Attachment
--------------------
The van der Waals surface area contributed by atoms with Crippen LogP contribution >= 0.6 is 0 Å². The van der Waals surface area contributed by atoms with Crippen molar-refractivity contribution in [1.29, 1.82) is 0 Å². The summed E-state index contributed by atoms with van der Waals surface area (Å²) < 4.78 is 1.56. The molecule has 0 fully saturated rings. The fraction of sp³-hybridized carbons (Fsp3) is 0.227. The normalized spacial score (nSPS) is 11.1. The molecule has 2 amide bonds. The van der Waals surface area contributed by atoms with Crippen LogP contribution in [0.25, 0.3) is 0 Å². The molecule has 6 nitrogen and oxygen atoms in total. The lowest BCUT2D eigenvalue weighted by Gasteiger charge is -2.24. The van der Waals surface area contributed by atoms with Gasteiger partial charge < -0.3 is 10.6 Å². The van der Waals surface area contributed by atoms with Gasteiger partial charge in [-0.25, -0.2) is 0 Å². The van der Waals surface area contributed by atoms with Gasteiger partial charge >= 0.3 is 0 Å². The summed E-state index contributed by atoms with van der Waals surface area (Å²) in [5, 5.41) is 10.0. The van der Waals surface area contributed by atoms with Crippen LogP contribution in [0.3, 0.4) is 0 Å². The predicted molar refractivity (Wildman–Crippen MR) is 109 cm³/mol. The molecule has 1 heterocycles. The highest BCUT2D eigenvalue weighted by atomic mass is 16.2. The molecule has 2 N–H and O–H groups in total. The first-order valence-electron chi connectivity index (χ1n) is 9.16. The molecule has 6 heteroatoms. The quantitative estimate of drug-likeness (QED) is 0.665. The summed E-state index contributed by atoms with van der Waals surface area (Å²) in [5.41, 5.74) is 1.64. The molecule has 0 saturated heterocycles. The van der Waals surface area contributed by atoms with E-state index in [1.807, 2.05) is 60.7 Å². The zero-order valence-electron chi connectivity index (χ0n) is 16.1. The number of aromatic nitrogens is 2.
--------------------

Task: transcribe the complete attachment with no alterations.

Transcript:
The van der Waals surface area contributed by atoms with Crippen LogP contribution >= 0.6 is 0 Å². The van der Waals surface area contributed by atoms with Crippen molar-refractivity contribution in [1.29, 1.82) is 0 Å². The summed E-state index contributed by atoms with van der Waals surface area (Å²) < 4.78 is 1.56. The molecule has 0 fully saturated rings. The fraction of sp³-hybridized carbons (Fsp3) is 0.227. The normalized spacial score (nSPS) is 11.1. The molecule has 2 amide bonds. The van der Waals surface area contributed by atoms with Crippen LogP contribution in [0.25, 0.3) is 0 Å². The molecule has 6 nitrogen and oxygen atoms in total. The lowest BCUT2D eigenvalue weighted by Gasteiger charge is -2.24. The van der Waals surface area contributed by atoms with Gasteiger partial charge < -0.3 is 10.6 Å². The van der Waals surface area contributed by atoms with Gasteiger partial charge in [-0.25, -0.2) is 0 Å². The van der Waals surface area contributed by atoms with Gasteiger partial charge >= 0.3 is 0 Å². The summed E-state index contributed by atoms with van der Waals surface area (Å²) in [5, 5.41) is 10.0. The van der Waals surface area contributed by atoms with Crippen LogP contribution in [0.3, 0.4) is 0 Å². The predicted molar refractivity (Wildman–Crippen MR) is 109 cm³/mol. The molecule has 1 heterocycles. The highest BCUT2D eigenvalue weighted by atomic mass is 16.2. The molecule has 2 N–H and O–H groups in total. The first-order valence-electron chi connectivity index (χ1n) is 9.16. The molecule has 6 heteroatoms. The quantitative estimate of drug-likeness (QED) is 0.665. The summed E-state index contributed by atoms with van der Waals surface area (Å²) in [5.41, 5.74) is 1.64. The molecule has 0 saturated heterocycles. The van der Waals surface area contributed by atoms with E-state index in [1.807, 2.05) is 60.7 Å². The zero-order valence-electron chi connectivity index (χ0n) is 16.1. The number of aromatic nitrogens is 2.